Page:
This study also has several limitations. Firstly, no available information of PD-L1 expression could be included in our study for comparison, though PD-L1 expression seems to be an “imprecise” predictor of response to ICI treatment [11, 12]. Secondly, although more than 10 cancer types with ICI data were involved in our analysis, more data are needed concerning the potential predictive function of KMT2A/C-mutant in other cancer types. Our study should be considered as generators of hypotheses, and the best way to confirm this hypothesis is a biomaker-driven and tumor histology-agnostic clinical trial incorporating KMT2A/C-mutant as biomarker in patients receiving ICI treatment.

In conclusion, our study is the first to reveal the correlation between KMT2A/C mutations and ICI treatment efficacy, which suggest that KMT2A/C mutations can function as a novel and potential biomarker in multiple solid tumors, and adds great value in the identification of patients who might benefit from ICI treatment and may guide the clinical decision-making on the use of ICI. Further studies on the underlying molecular mechanism that KMT2A/C mutations sensitize patients to ICI treatment are still warranted.

Availability of data and materials

All of the data used in this study were publicly available in cBioPortal and the analysis and interpretation of data was described in the Methods section (See supplementary files).



Confidence interval


Durable clinical benefit


DNA methyltransferase inhibitor


Histone deacetylase inhibitors


Hazard ratio


Immune checkpoint inhibitors


Mixed-lineage leukemia


Histone H3 on lysine 4


Histone-lysine N-methyltransferase 2




Not evaluable


Objective response rate


Overall survival


Progression-free survival


Tumor mutational burden




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We would like to thank cBioPortal for publicly available research data and the authors for uploading their data for scientific researches.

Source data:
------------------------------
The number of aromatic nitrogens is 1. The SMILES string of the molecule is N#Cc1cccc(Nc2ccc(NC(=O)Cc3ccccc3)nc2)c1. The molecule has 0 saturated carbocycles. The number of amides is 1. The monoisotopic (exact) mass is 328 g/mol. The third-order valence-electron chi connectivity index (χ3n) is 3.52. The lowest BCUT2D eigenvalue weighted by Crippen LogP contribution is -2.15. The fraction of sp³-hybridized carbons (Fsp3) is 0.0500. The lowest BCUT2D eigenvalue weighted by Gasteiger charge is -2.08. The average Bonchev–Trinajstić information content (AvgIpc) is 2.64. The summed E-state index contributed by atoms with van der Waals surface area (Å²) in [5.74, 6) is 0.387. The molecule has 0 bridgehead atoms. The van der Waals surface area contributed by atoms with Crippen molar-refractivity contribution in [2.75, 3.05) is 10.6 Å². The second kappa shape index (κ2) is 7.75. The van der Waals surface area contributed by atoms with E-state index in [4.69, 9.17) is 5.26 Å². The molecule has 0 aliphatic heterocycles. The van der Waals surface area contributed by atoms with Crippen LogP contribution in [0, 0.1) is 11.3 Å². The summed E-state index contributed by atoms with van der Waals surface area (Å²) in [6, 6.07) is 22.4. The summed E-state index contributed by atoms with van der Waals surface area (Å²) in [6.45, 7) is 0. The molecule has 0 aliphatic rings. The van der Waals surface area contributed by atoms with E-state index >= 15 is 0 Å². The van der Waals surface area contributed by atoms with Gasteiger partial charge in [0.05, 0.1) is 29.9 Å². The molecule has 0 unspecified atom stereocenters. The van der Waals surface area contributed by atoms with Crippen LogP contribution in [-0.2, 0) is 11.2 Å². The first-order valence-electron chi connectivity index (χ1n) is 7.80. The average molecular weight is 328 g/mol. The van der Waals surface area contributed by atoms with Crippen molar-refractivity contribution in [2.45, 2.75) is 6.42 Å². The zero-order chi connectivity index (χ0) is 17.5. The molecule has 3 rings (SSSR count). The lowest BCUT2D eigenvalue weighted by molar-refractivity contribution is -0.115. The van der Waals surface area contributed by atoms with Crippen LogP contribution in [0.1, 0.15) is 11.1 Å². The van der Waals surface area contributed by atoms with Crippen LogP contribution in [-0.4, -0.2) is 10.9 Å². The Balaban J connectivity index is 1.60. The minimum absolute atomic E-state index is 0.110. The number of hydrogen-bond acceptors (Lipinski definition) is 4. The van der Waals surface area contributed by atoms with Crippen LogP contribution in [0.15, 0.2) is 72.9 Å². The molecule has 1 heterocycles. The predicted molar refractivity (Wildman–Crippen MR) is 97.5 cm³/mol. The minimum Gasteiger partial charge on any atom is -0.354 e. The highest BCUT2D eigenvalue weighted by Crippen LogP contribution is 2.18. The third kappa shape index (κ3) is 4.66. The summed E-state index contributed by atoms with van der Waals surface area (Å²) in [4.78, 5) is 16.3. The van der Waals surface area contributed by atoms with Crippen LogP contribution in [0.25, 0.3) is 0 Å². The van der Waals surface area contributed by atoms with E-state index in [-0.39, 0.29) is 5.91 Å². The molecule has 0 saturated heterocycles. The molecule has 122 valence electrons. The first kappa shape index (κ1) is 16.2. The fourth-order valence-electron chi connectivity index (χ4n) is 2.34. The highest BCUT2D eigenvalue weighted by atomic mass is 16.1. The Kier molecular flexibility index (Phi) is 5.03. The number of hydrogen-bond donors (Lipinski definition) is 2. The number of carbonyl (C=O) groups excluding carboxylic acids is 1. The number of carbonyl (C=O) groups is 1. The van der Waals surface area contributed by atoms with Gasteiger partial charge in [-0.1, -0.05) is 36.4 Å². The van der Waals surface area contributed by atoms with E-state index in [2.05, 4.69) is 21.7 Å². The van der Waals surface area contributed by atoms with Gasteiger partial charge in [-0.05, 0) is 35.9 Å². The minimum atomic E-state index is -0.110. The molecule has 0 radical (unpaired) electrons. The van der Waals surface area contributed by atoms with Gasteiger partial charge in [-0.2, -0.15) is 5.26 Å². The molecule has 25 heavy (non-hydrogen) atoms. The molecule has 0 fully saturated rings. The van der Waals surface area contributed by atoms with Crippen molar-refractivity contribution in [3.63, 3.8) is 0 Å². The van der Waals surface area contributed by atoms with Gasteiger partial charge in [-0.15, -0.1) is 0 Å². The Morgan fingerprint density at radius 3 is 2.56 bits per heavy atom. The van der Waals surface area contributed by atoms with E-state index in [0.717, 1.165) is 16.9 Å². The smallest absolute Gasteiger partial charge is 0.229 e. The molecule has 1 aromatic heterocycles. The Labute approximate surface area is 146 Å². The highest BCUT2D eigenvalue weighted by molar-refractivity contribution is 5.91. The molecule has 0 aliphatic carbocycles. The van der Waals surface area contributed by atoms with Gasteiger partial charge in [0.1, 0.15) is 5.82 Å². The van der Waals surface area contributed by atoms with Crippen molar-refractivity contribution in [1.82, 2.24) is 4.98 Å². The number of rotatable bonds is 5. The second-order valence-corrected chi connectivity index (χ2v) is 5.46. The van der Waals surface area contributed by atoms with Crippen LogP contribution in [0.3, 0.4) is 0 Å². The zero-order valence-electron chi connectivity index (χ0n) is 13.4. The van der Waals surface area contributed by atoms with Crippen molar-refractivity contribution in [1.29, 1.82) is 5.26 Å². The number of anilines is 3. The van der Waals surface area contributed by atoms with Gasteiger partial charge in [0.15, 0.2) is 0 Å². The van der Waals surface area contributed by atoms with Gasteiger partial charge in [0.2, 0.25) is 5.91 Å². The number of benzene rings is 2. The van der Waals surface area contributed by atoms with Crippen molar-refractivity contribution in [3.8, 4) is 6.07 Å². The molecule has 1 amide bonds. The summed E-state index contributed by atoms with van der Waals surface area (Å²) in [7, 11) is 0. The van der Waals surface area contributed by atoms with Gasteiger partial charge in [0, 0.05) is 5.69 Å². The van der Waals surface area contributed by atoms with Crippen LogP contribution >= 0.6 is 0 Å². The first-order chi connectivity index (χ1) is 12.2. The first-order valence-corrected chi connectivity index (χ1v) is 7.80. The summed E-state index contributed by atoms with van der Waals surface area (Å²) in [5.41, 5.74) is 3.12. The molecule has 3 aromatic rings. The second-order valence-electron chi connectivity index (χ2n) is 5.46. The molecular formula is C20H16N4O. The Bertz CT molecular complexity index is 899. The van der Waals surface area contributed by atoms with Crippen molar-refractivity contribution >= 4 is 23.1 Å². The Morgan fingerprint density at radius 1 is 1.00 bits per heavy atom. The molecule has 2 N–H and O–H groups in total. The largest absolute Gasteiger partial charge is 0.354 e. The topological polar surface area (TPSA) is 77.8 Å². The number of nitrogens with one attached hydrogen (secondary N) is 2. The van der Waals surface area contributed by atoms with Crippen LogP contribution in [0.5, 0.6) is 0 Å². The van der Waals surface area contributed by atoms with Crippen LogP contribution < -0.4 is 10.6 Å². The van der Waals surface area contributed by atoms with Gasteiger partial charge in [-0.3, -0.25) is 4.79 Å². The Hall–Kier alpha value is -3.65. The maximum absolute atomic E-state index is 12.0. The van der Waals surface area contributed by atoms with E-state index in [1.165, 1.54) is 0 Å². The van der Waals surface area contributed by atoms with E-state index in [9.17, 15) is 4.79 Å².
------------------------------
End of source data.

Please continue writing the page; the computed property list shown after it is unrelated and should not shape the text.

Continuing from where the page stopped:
This work was supported by grants from the National Natural Science Foundation of China. (No. 81530055 and No.81501489).

Author information




All authors participated in study concept and design. RZ and HW dealt with data acquisition, arrangement and analysis. All authors participated in drafting the manuscript. XX and MX revised the manuscript for important intellectual content. The author(s) read and approved the final manuscript.

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Correspondence to Xiaoyan Xie.

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Supplementary Information

Additional file 1. Methods


Additional file 2: Table S1.

Patient characteristics between KMT2A/C-Wt and KMT2A/C-Mut subgroups of the primary ICI-treated cohort. (n = 546).

Additional file 3: Figure S1.

Kaplan-Meier curves comparing the overall survival (OS) between the KMT2A/C-Mut group and the KMT2A/C-Wt group in the non-ICI-treated cohort (n = 2252).

Additional file 4: Figure S2.

The mutational frequency of KMT2A/C across 33 cancer types in the TCGA cohort.

Additional file 5: Figure S3.

Boxplot comparing the tumor mutational burden (TMB) between KMT2A/C-Mut tumors and the KMT2A/C-Wt tumors in the primary ICI-treated cohort.

Additional file 6: Figure S4.

Barplot comparing the objective response rate (ORR) between KMT2A/C-Mut patients and the KMT2A/C-Wt patients in the TMB-low subgroup of the primary ICI-treated cohort.

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Zhang, R., Wu, HX., Xu, M. et al. KMT2A/C mutations function as a potential predictive biomarker for immunotherapy in solid tumors. Biomark Res 8, 71 (2020).

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  • Biomarker
  • Immune checkpoint inhibitors
  • KMT2A/C
  • Pan-cancer analysis